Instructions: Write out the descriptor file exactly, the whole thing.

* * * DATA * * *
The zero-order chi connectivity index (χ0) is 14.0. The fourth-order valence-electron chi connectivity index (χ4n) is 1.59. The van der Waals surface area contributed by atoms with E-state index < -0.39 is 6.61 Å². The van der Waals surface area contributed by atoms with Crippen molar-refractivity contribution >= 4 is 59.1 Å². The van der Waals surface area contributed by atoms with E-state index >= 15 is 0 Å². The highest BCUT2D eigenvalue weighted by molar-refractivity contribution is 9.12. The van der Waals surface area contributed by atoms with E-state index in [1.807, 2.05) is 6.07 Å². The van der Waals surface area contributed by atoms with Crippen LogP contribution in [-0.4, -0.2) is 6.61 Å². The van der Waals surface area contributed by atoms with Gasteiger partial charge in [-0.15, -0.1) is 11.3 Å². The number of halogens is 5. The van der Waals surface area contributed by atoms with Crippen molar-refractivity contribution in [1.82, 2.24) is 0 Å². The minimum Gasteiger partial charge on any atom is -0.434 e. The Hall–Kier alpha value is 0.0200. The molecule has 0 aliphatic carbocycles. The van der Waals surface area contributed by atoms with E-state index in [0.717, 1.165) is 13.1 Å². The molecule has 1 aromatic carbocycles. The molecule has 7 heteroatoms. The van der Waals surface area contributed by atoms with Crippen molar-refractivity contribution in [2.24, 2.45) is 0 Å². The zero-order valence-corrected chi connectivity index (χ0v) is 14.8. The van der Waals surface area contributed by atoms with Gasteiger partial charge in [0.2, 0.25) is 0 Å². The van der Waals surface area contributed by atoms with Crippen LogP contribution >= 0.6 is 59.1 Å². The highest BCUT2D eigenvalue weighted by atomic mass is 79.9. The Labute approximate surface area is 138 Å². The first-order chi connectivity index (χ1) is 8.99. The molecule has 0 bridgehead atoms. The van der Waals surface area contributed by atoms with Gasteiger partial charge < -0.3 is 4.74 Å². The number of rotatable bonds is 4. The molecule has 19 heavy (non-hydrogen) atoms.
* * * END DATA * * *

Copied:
The zero-order chi connectivity index (χ0) is 14.0. The fourth-order valence-electron chi connectivity index (χ4n) is 1.59. The van der Waals surface area contributed by atoms with E-state index < -0.39 is 6.61 Å². The van der Waals surface area contributed by atoms with Crippen molar-refractivity contribution >= 4 is 59.1 Å². The van der Waals surface area contributed by atoms with E-state index >= 15 is 0 Å². The highest BCUT2D eigenvalue weighted by molar-refractivity contribution is 9.12. The van der Waals surface area contributed by atoms with E-state index in [1.807, 2.05) is 6.07 Å². The van der Waals surface area contributed by atoms with Crippen LogP contribution in [-0.4, -0.2) is 6.61 Å². The van der Waals surface area contributed by atoms with Gasteiger partial charge in [-0.15, -0.1) is 11.3 Å². The number of halogens is 5. The van der Waals surface area contributed by atoms with Crippen molar-refractivity contribution in [1.82, 2.24) is 0 Å². The minimum Gasteiger partial charge on any atom is -0.434 e. The Hall–Kier alpha value is 0.0200. The molecule has 0 aliphatic carbocycles. The van der Waals surface area contributed by atoms with E-state index in [0.717, 1.165) is 13.1 Å². The molecule has 1 aromatic carbocycles. The molecule has 7 heteroatoms. The van der Waals surface area contributed by atoms with Crippen molar-refractivity contribution in [2.24, 2.45) is 0 Å². The zero-order valence-corrected chi connectivity index (χ0v) is 14.8. The van der Waals surface area contributed by atoms with Gasteiger partial charge in [0.2, 0.25) is 0 Å². The van der Waals surface area contributed by atoms with Crippen LogP contribution >= 0.6 is 59.1 Å². The highest BCUT2D eigenvalue weighted by atomic mass is 79.9. The Labute approximate surface area is 138 Å². The first-order chi connectivity index (χ1) is 8.99. The molecule has 0 bridgehead atoms. The van der Waals surface area contributed by atoms with Gasteiger partial charge < -0.3 is 4.74 Å². The number of rotatable bonds is 4. The molecule has 19 heavy (non-hydrogen) atoms.